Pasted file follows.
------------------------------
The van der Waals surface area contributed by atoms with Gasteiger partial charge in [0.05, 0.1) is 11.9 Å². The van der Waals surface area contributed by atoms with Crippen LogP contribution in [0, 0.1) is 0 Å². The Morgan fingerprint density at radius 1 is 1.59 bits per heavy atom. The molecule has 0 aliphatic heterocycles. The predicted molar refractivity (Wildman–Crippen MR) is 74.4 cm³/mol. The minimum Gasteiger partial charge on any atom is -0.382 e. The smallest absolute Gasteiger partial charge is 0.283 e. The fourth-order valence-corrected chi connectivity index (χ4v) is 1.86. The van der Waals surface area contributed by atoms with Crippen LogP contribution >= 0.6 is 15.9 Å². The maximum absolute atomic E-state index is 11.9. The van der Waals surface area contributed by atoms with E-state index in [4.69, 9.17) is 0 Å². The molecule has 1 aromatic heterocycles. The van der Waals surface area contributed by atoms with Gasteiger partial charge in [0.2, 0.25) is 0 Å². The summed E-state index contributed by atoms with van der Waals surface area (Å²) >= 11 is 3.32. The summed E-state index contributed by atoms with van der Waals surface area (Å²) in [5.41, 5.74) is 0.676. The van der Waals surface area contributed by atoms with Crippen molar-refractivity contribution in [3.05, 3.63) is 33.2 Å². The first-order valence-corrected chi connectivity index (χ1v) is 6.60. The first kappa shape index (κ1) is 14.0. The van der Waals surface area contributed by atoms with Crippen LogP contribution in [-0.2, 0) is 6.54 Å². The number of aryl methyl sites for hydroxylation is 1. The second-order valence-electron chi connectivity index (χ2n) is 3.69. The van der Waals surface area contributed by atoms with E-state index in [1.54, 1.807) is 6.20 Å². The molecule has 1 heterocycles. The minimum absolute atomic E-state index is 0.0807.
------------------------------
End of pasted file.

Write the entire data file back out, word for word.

The van der Waals surface area contributed by atoms with Gasteiger partial charge in [0.05, 0.1) is 11.9 Å². The van der Waals surface area contributed by atoms with Crippen LogP contribution in [0, 0.1) is 0 Å². The Morgan fingerprint density at radius 1 is 1.59 bits per heavy atom. The molecule has 0 aliphatic heterocycles. The predicted molar refractivity (Wildman–Crippen MR) is 74.4 cm³/mol. The minimum Gasteiger partial charge on any atom is -0.382 e. The smallest absolute Gasteiger partial charge is 0.283 e. The fourth-order valence-corrected chi connectivity index (χ4v) is 1.86. The van der Waals surface area contributed by atoms with Crippen LogP contribution >= 0.6 is 15.9 Å². The maximum absolute atomic E-state index is 11.9. The van der Waals surface area contributed by atoms with E-state index in [4.69, 9.17) is 0 Å². The molecule has 1 aromatic heterocycles. The van der Waals surface area contributed by atoms with Gasteiger partial charge in [0.2, 0.25) is 0 Å². The summed E-state index contributed by atoms with van der Waals surface area (Å²) >= 11 is 3.32. The summed E-state index contributed by atoms with van der Waals surface area (Å²) in [5.41, 5.74) is 0.676. The van der Waals surface area contributed by atoms with Crippen molar-refractivity contribution in [3.05, 3.63) is 33.2 Å². The first-order valence-corrected chi connectivity index (χ1v) is 6.60. The first kappa shape index (κ1) is 14.0. The van der Waals surface area contributed by atoms with Crippen LogP contribution in [-0.2, 0) is 6.54 Å². The number of aryl methyl sites for hydroxylation is 1. The second-order valence-electron chi connectivity index (χ2n) is 3.69. The van der Waals surface area contributed by atoms with E-state index in [1.54, 1.807) is 6.20 Å². The molecule has 1 heterocycles. The minimum absolute atomic E-state index is 0.0807.